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English degrees as comedy fodder

Hemingway and the chicken



I don't understand Will Ferrell. I cringe at the sight of his hairy chest. I roll my eyes at such self-absorbed lines as "I'm kind of a big deal ... people know me." And I'm over the plot of a middle-aged doughboy starring as a famous and desirable anchorman/race car driver/ice skater/basketball player.

But who's to say whether something is funny or not? Comedy in general all boils down to taste. On one side, there are the Will Ferrells who will yell, fart and fight for laughs, and then there's McSweeney's.

The San Francisco-based magazine, book publisher and Web site has become a pop-culture hub for quirky wit and unexpected satire that doesn't quite fit in anywhere else. McSweeney's has published works from offbeat writers such as (editor and founder) Dave Eggers, George Saunders, Neil Gaiman and Michael Chabon. The latest collection, which was recently released on April Fool's Day (no kidding), is The McSweeney's Joke Book of Book Jokes, a snarky set of book-related letters, lists and spoofs from its Web site.

In his introduction to Book Jokes, John Hodgman (author, humorist and the PC personification in the Mac commercials) calls McSweeney's' works "relentlessly smart and inventive, often unbearably funny, and largely preoccupied with the fact that, other than allowing us to make fun of them, our English degrees were pretty useless." But they'll also come in handy for Book Jokes, which includes essays such as "Feedback from James Joyce's Submission of Ulysses to His Creative-Writing Workshop," "Holden Caulfield Gives the Commencement Speech to a High School," "Winnie-the-Pooh Is My Coworker," and "Ikea Product or Lord of the Rings Character?"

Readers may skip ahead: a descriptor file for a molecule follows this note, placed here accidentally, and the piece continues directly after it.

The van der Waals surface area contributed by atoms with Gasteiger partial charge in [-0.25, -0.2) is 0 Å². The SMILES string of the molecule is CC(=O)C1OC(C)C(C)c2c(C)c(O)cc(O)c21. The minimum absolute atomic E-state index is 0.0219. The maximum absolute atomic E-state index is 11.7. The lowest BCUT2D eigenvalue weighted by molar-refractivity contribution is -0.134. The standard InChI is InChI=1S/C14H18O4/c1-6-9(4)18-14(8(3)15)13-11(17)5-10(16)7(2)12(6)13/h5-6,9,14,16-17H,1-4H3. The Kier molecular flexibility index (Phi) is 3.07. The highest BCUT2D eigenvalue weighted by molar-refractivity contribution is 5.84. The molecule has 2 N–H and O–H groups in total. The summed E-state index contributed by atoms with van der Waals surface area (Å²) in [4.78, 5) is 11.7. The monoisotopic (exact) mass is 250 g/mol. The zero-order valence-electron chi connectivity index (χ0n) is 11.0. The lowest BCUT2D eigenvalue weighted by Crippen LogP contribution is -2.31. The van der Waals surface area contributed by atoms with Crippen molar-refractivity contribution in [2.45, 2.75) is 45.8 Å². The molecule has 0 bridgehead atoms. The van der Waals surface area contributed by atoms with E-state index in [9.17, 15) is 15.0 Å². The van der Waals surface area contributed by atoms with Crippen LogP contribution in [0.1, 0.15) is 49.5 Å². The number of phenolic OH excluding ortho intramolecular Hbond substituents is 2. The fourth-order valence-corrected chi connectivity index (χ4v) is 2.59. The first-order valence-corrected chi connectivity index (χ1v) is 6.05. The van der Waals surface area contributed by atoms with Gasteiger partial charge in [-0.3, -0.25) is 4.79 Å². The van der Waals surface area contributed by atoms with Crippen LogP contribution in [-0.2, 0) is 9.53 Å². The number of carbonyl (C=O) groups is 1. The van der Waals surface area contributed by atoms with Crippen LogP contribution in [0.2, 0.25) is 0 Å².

No one's safe when it comes to poking fun at style, grammar or content. The McSweeney's editors and contributors have no qualms about tackling canonical authors. Matthew Collison and Chris McCoy play on Hemingway's curt sentences, repetition of random details and obsession with alcohol and wars in their essay "A Selection from the Posthumously Published Ernest Hemingway Choose-Your-Own-Adventure, A Very Short Death, c. 1959." Sean Carman lampoons Homer's The Odyssey in "From the Found Notebooks of the Members of Homer's Writing Group," and Alex St. Andrews puts his own spin on Franz Kafka's Metamorphosis in "Social Security Denies Gregor Samsa's Disability Claim."

Most of the essays are savvy combinations of book smarts and pop culture and, of course, some work out better than others. Sean Carman's "Jane Eyre Runs for President" sounds promising but falls flat. It's fun to imagine plain, quiet Jane running a country rather than pining for Rochester and trying to find herself. Plus, the mad woman in the attic would be an interesting skeleton in the closet for her opponent to unveil during debates. But the essay doesn't go there and Carman's protagonist could be any Victorian woman.

The McSweeney's Joke Book of Book Jokes is witty, insightful and for lit nerds who prefer their humor in book form so much so that they'd rather buy a hard copy than search the McSweeney's online archives for free.

Plus, it has a pink cover with a raw chicken smoking a cigarette on it.

Quote THIS

"We all know that books are funny. First, they are made of paste and cloth, which is funny, as is the fact that people still buy and read them."

-- From John Hodgman's introduction to The McSweeney's Joke Book of Book Jokes.

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